hair growth treatment for men

education

Self-compassion gets tested daily

Testing one, two, testing….did you take the test, the self-compassion test yet?  There is a link to it in the last blog.  It’s true there is an actual test, 26 questions to determine if you are low, moderate or high in compassion for yourself.  The reason to know is that there are health implications.  Folks that score high are more optimistic and happier with less anxiety and depression.  And they make healthier lifestyle choices about food consumption and issues of weight loss.

This makes perfect sense to me although it may be contrary to popular pundit opinion.  Why? Self acceptance is the beginning of change.  Accepting the actual reality of our common humanity means letting go of perfectionism to appreciate the wonder of our common beauty as we are.  Sure, maybe you do need to lose some weight.  But you don’t have to beat yourself up about it to lose it.  In fact, beating yourself up may have just the opposite effect.  The belittling self talk only makes you feel bad about yourself and more likely to then use food as a medicative behavior for those bad feelings.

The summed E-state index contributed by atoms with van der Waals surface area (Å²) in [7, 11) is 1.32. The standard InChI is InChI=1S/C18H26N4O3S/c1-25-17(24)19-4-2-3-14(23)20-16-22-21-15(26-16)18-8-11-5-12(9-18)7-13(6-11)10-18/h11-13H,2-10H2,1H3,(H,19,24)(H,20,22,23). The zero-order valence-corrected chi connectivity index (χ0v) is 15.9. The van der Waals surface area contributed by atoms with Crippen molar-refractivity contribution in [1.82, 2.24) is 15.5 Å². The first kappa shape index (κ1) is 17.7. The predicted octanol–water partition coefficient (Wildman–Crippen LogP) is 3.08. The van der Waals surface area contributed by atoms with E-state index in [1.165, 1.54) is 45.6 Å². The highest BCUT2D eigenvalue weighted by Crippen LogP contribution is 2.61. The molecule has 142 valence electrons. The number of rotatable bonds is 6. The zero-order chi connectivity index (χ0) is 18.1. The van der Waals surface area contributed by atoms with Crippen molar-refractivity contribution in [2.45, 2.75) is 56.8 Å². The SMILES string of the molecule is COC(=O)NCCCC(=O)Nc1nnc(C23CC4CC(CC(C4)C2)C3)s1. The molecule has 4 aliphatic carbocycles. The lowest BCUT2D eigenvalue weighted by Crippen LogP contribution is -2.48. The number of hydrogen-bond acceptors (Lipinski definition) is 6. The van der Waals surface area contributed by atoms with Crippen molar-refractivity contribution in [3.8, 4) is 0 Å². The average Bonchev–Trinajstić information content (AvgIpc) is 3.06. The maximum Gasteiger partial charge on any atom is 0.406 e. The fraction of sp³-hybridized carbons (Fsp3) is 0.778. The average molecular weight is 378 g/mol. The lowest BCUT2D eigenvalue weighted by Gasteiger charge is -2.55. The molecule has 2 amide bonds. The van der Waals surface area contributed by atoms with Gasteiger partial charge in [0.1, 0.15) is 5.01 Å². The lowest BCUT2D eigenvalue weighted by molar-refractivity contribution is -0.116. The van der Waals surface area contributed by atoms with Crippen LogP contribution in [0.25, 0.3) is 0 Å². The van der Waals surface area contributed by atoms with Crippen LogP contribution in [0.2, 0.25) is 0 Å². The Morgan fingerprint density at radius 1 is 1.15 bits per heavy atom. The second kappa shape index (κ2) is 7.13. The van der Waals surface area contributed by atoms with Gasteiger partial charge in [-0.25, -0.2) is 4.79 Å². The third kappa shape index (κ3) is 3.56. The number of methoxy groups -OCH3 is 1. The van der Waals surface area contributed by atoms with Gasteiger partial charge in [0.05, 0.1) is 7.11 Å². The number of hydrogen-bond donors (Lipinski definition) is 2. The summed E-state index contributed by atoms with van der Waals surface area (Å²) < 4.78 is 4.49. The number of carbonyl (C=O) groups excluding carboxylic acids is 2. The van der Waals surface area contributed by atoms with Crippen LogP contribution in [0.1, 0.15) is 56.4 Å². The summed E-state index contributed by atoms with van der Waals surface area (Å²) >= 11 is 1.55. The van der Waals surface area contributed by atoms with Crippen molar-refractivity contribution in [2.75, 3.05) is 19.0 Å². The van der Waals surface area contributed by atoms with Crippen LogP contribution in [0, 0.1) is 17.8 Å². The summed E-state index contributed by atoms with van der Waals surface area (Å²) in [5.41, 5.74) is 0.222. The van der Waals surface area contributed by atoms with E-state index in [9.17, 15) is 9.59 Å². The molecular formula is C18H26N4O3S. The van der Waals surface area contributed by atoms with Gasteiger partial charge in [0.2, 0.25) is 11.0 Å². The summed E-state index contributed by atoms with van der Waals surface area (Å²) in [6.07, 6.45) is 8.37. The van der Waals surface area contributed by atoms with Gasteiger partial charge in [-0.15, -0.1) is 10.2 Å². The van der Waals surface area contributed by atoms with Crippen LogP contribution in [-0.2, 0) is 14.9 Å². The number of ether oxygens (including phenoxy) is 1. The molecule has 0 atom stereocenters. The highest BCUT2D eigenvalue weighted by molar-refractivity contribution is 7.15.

Dr. Kristin Neff, who came up with the test, makes the point clearly.  She said that the reason many folks aren’t scoring higher is cultural.  ”Most people have gotten it wrong because our culture says being hard on yourself is the way to be.”

I had a patient who was overweight who came in to see me and I noted that she looked great.  It was clear she had lost weight.  I asked her how and she said something that fits in this discussion.  She told me about standing naked in front of a mirror and looking for long periods at her image.  Her goal was to love and accept the person looking back at her in the mirror.  The better she got at doing that, the more she made healthier choices and the more weight she lost.